Student enrolment struggles to bounce back post-pandemic
While the decline in first-year enrolment in college and university has slowed, from 3.4% in 2020 and 2.1% in 2021, it has continued at a rate of 1.1%. Unlike last year, when graduate student enrolment grew by 2.7%, this year it tracked undergraduate enrolment, falling by 1%.
The study also shows that irrespective of easier travelling and the return to normal visa regulations and visa granting regimens, the percentage of undergraduate international students in United States colleges and universities continues to decline, albeit at a slower rate than in 2021 when it fell by 6%; in 2022 the decline was 2.6%.
“After two straight years of historically large losses in student enrolment, it’s particularly troubling that the numbers are not climbing back at this point, especially among freshmen [first-year students],” says Doug Shapiro, the NSCRC’s executive research director.
Differences within sectors
The decline has not been the same across the different sectors of American higher education. Private-for-profit four-year universities saw a decline in the numbers of enrollees of 2.5%, following on last year’s drop of 4.4%. The first-year class in public four-year universities is 1.6% smaller than it was in 2021, with a cumulative decline over two years of 4.3%. Private four-year universities dropped by less than 1%.
These cumulative figures, however, do not tell the entire story. Except for the ‘Highly Selective’ category, which includes such schools as Harvard, Stanford, University of Michigan, University of Texas and Duke University, colleges and universities in the three other categories of four-year institutions saw their enrolment decline.
Schools in the ‘Very Competitive’ category saw their enrolment drop, albeit by only 0.4%, while enrolment in both public and private four-year colleges and universities in the ‘Competitive’ category dropped by 2.2%.
Public four-year colleges in the ‘Less Competitive’ category experienced a 3.1% decline in enrolment.
According to Mark Salisbury, co-founder and chief executive officer of TuitionFit, an online service that allows college and university applicants to see the real cost of schools they are thinking of applying to, the reason that ‘Less Competitive’ schools experienced a larger decline is because these schools serve the lower- and middle-class students for whom the decision to go to college or university can be economically risky.
“The way that American higher education has designed itself, especially in the way that the marketplace works, and the way it sort of hides prices until the end, combined with what we know about millions and millions of students that graduated and now have all kinds of debt and don’t have the salaries they were hoping for, means that the return on investment in tuition and fees is much more risky for them.
“If it doesn’t work out for them, it has a much more detrimental effect. People are more sceptical about whether higher education is worth it. And, as you get lower and lower on the socio-economic scale, that scepticism has more heft.”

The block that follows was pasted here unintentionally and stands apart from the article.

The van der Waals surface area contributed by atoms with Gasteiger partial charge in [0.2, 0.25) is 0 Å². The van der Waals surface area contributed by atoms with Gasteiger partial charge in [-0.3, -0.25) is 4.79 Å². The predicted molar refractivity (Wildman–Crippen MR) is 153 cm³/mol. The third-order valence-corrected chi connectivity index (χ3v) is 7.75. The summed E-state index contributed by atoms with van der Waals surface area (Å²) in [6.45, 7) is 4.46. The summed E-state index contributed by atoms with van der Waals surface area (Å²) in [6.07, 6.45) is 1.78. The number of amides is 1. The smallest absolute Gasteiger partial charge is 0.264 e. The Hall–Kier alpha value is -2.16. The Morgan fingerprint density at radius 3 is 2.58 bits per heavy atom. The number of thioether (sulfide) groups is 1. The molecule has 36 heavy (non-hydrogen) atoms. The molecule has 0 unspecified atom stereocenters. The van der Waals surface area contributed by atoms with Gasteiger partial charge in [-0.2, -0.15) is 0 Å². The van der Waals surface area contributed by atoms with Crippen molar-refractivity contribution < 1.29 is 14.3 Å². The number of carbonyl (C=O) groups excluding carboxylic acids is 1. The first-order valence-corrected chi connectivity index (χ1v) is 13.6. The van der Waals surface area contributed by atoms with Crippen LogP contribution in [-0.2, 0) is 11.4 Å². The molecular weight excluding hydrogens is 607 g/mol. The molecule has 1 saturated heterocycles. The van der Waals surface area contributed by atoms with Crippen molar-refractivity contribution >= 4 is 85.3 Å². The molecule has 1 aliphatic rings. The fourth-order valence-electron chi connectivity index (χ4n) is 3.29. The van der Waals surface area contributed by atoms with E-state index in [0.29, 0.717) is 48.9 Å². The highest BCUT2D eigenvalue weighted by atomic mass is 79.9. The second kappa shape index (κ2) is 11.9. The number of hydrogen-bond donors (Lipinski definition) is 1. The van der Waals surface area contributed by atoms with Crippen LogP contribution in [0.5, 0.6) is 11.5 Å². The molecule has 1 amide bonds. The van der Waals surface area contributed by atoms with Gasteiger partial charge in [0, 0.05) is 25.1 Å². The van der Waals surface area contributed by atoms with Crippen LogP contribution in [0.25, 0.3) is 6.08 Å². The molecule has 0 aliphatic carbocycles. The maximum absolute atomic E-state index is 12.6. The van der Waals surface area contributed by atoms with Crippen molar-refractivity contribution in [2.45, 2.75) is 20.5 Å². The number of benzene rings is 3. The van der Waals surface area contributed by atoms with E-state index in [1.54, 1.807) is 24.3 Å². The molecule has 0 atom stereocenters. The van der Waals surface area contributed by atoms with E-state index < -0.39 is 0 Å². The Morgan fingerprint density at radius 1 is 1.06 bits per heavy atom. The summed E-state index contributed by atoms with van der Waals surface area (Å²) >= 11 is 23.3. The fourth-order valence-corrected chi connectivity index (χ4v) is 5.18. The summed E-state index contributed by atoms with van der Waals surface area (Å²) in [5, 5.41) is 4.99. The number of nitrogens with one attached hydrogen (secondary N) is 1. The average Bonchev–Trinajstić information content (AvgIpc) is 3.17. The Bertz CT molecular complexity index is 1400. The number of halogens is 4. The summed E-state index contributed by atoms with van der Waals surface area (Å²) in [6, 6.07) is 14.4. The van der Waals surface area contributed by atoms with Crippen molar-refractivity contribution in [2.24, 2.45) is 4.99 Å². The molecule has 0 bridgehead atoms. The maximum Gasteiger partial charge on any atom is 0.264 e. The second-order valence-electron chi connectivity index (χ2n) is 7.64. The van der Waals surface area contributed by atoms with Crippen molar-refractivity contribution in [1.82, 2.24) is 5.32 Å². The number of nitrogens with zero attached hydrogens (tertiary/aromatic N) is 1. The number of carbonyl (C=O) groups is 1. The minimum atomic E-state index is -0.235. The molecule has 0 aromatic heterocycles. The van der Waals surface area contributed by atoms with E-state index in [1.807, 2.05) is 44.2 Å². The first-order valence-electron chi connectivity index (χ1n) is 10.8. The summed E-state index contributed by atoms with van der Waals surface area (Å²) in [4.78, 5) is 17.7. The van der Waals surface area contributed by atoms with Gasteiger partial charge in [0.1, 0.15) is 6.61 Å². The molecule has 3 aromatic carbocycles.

Colleges and universities in the ‘Highly Selective’ category grew by only 0.5% this year. However, as Shapiro explained, this figure was on top of last year’s growth of 6.2%, when these institutions made up for the drop in 2020, the first year of COVID.
These schools “saw a big drop in the first year [of the pandemic] and an increase in the second year. So now they are back down in the third year. These are schools with a lot of market power and have far more applicants than seats. And so, they can really control their freshman class sizes to exactly what they want,” he says.
Decline in female student numbers
At both the undergraduate and graduate level, the reversal of the decades-long trend which saw women enrol in college and university in greater numbers than men has continued. Female undergraduates dropped by 2.1%, which, when added to the previous year’s decline, means there are 5.5% fewer undergraduate females on America’s campuses than before the pandemic hit.
At the graduate level, after growing by 2.7% in 2021, the number of female students declined by 1.9%.
The decline in undergraduate females was about 2.5% in both public four-year and private for-profit four-year institutions. At private non-profit four-year schools, which include the nation’s most expensive schools in which students are more likely to come from upper-income families, the drop was significantly less, only 1.6%. The largest drop in female enrolment at the graduate level was in private for-profit four-year universities: 5.4%.
Mikyung Ryu, the NSCRC’s director for research publications, said: “We are continuing to see female students continuing to struggle. We saw a steeper rate of decline for women to males, and it’s across the board at every level of education – undergraduate, graduate, as well as freshmen.